There’s more hemp out there than the industry knows what to do with.
Once the 2018 Farm Bill decriminalized hemp cultivation at the federal level, growers of everything from canola to tobacco started seeing green in the idea of dedicating acreage to the cannabis plant—which, as the source of cannabidiol (CBD), also happens to be the source of one of the most hyped botanicals to hit the health-and-wellness sector in years.
But as often occurs when entrepreneurial spirits rush in to satisfy what they suspect will be stratospheric demand, these newly minted hemp farmers overshot the mark and grew more hemp than the market could absorb.
When Nutritional Outlook explored the state of the nation’s hemp supply in late-2019, things were already in a state of surplus, with the Washington, DC-based advocacy organization Vote Hemp noting in its 2019 U.S. Hemp Grower License Report that licensed domestic hemp acreage had quadrupled over the previous year’s figure, with 510,000-plus acres licensed to grow hemp in 34 states at the time.
More than a year later—and a world away, given all that’s happened since then—the situation remains largely the same, with more hemp out there than the industry knows what to do with.
Supply over Demand
Portland, OR-based Whitney Economics monitors the cannabis space closely, and according to founder Beau Whitney, “The excess inventory of biomass, specifically for CBD, carried over into 2020.”
He attributes much of the overage to what he calls “an immature supply chain,” along with a lack of buyers at the processing level. “Based on market prices at the time, it would have taken an average of $1.7 million for every licensed processor to purchase all of the biomass produced in 2019,” he observes. Alas, “The processing industry was underfunded.”
Moreover, with COVID-related retailing restrictions compounding somewhat dampened consumer demand for CBD products, CPG brands had little incentive to top off their inventories, and thus dialed back their orders into the processing sector, exacerbating the surfeit of idle hemp.
Survival of the Fittest
Perhaps that’s why Eric Steenstra, Vote Hemp’s president, suggests that 2020 might best be characterized as a year of consolidation and “survival of the fittest” within the industry—trends he foresees persisting into 2021. “Many farmers who jumped in speculatively have already dropped out after realizing that supply had outpaced demand,” he says.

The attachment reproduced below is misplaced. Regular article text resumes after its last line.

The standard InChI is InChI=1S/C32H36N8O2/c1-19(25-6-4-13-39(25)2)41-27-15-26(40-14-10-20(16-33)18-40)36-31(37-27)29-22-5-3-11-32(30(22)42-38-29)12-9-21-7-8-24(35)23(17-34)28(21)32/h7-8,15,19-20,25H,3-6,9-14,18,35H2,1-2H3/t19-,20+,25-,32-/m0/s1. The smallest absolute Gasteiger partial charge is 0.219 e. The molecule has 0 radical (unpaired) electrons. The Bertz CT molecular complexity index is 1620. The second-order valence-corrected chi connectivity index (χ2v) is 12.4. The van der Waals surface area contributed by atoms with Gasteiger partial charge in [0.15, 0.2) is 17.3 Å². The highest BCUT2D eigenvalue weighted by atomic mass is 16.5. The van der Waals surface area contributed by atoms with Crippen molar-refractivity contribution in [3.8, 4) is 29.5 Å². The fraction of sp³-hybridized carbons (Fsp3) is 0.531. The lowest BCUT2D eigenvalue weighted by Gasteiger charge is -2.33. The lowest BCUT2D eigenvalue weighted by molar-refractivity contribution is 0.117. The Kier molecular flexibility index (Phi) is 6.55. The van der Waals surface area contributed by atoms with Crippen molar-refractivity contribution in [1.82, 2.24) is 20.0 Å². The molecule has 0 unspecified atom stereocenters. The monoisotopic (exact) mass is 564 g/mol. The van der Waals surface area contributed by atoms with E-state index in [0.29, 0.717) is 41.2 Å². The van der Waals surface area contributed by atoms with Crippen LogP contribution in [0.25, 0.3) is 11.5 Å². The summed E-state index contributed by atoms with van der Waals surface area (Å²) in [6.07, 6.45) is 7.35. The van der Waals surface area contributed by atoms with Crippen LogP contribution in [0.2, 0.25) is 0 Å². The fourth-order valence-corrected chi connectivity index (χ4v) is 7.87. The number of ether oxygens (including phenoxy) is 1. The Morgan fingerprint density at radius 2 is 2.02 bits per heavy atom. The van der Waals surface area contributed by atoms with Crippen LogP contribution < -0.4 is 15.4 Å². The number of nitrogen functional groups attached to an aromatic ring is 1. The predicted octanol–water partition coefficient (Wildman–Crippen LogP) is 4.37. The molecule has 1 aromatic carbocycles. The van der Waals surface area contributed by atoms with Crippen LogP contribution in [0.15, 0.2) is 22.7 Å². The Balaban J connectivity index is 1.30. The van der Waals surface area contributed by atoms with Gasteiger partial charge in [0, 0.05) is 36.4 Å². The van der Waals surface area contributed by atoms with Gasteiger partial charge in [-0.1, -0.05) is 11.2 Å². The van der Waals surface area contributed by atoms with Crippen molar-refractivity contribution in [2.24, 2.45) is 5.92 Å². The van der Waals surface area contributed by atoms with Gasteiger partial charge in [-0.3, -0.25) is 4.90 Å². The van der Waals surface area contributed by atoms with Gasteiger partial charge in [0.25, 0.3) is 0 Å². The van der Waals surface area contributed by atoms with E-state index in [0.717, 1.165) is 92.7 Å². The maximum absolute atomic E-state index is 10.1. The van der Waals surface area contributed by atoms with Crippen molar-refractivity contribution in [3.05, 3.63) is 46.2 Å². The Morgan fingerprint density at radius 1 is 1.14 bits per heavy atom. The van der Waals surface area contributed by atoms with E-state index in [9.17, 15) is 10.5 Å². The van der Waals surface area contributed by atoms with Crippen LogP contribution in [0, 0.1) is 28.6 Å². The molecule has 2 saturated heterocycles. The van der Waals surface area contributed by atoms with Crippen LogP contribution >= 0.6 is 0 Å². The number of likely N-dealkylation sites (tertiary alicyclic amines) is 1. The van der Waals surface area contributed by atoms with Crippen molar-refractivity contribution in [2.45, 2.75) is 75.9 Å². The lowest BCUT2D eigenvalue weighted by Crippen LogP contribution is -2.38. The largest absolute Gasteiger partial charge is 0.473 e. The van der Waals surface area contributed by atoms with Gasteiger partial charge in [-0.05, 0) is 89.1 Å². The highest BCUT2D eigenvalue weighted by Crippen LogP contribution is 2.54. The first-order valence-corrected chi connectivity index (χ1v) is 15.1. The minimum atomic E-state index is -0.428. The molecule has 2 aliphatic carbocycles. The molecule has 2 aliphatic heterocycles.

Yet more hemp cultivators actually jumped into the game last year to replace those who’d exited, Whitney notes, adding that the number of hemp-processing companies in the U.S. grew by more than 100% in 2020, too.
Either way, Steenstra maintains that “hemp is not yet a commodity” and expects the current volatility to continue for the foreseeable future.
Year of Headwinds
If it does, it’ll be more of the same for the industry, as 2020 served up its share of trials.
Whitney assigns no small blame to the COVID-19 pandemic for stymieing sector manufacturers’ main channel: retail. And while savvy brands pivoted—“as usual,” he says—toward strengthening their online presence, “the inability to advertise on Google, Facebook, etc., hurt.”
Steenstra also declares the pandemic “a significant factor” in shaping industry outcomes in 2020, principally for its role in forcing most sales online. Nevertheless, he predicts, “As the virus begins to dissipate following significant vaccination, we should see retailer sales of CBD products rebound.”
That’s the hope. Yet even if vaccinations accelerate and the country resumes something resembling normal, the path ahead won’t be crystal clear for the CBD sector or the hemp supplies that feed it.
Why? “Regulatory uncertainty has been the main contributor to the suppression of the market and remains the top existential threat to the industry,” Whitney asserts.
Steenstra agrees. “FDA and its failure to regulate are the biggest limiting factors on CBD sales,” he says, adding that although the agency submitted proposed enforcement guidelines to the Federal Office of Management and Budget in 2020, those guidelines have yet to receive approval.